Money isn't everything though. One thing we are wanting to find out is how it might be used. Is there interest in gradient gels, designs in the gel, custom colors, etc.? If there is enough, we will continue to work toward improving the process even more. As the video demonstrates, we have done it. We can print gel. That alone is huge. Add in all the possibilities, and it is even bigger. The truth is, we will be doing some colors of printed gel. Instead of discontinuing a color because sales are too low to justify getting more, we can continue to offer it by printing the color to order.
 
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Amiers

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Money aside I would use the gels for the sheer fact that I could create anything I wanted design/color/fades on a single/sheet of gel.

Like I said the innovation is amazing but I would like to see you push the envelop even further to have at my finger tips.

With the way LED is moving how much longer will it be before gels are obsolete and forcing people to chose between a fixture that will last 5-10 years vs a gel that last a season.

Now a combo gel/gobo/color control is the newest answer to combat that choice but everything does come down to the Money factor and “bang for your buck”.

Final thought would be this will get used if it is something that is followed through with hands down. For how long is the real question.
 

Kelite

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Having watched this creative technology here at Apollo for the past several years, I'll re-emphasize the long range goals and advantages of this unique product. Backorders are zilch, obscure colors are very available, costs move in a downward direction.

We welcome you to stop and visit us at the Apollo booth @ LDI and have a look for yourself. This is a breakthrough in high def, high heat resistant printing- in a very large format!

:clap:
 

Amiers

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Having watched this creative technology here at Apollo for the past several years, I'll re-emphasize the long range goals and advantages of this unique product. Backorders are zilch, obscure colors are very available, costs move in a downward direction.

We welcome you to stop and visit us at the Apollo booth @ LDI and have a look for yourself. This is a breakthrough in high def, high heat resistant printing- in a very large format!

:clap:
If I wasnt playing catch up here because of the move I totally would of just to see this. Unfortunately I took gigs next week in advance before I knew about this.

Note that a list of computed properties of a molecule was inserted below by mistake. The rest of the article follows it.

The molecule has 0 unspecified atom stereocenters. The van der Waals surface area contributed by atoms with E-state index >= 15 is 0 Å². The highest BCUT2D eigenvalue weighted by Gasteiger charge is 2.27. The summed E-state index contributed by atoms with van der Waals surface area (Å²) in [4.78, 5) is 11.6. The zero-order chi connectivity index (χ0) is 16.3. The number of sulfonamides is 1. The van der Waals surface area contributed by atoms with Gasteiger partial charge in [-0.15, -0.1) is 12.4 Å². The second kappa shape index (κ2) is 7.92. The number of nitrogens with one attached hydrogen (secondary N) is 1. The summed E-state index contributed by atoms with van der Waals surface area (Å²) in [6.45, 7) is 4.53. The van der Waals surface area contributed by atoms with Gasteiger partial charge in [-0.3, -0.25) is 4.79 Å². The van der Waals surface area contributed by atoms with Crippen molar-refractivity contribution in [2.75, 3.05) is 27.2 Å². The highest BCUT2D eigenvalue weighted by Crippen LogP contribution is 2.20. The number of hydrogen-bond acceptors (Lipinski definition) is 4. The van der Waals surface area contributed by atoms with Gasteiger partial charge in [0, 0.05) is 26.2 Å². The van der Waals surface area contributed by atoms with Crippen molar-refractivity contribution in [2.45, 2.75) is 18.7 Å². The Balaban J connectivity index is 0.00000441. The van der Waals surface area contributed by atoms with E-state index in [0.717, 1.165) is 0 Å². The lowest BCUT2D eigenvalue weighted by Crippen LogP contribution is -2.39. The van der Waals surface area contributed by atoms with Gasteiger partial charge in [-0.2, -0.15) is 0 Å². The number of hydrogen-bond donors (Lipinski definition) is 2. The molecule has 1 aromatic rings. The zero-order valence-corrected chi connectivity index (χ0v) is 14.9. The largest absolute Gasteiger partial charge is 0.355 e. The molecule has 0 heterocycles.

I’m going to attempt to be at Clearwing Expo though if y’all will present it there to I would love to see it.
 

JChenault

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So let me see if I have got this right.

Apollo has a new way of creating gell. They think their just in time processing will save them money in inventory, etc. They want to know if the industry ( us) would be interested in some of the possible techniques this new technology affords.

As a designer, my first concern would be ' is the color really the same as current methods'. Assuming you are using some form of CMY mixing, can you really get the same spectral colors at all frequencies you can with traditional gell as a lamp dims, etc.

What features are we talking about. Custom colors, gradient gels, labeling on the gel.

I see the issue with custom colors as ' how do you describe the color you want'. There is no simple way that I am aware of to fully define a new color. ( unless you are simply using CMY values).

Gradient colors. Not sure how useful this is. You can get a bit of color difference in a beam by using very different colors, but I don't see how anything unsubtle would be useful. That said, some standard designs would be useful.

Labels on gel. This I actually like. ( assuming we're talking about we are labeling the color). Would save me time, etc

Multiple colors on a sheet. I don't see the utility.

Just my thoughts. Sounds like an interesting project. Which I could see it at LDI but I can't be there this year
 

GreyWyvern

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Multiple colors on a sheet. I don't see the utility.
One of the savings you could see is this exactly. You have a special that is one light and the only place that color will be used. You get get just a cut or two of that color at a fraction of the cost of a full sheet and you aren't stuck with extra unneeded or unwanted inventory.
We've thought about many of the possibilities, but we want to see if there are any others that we might not have thought of yet.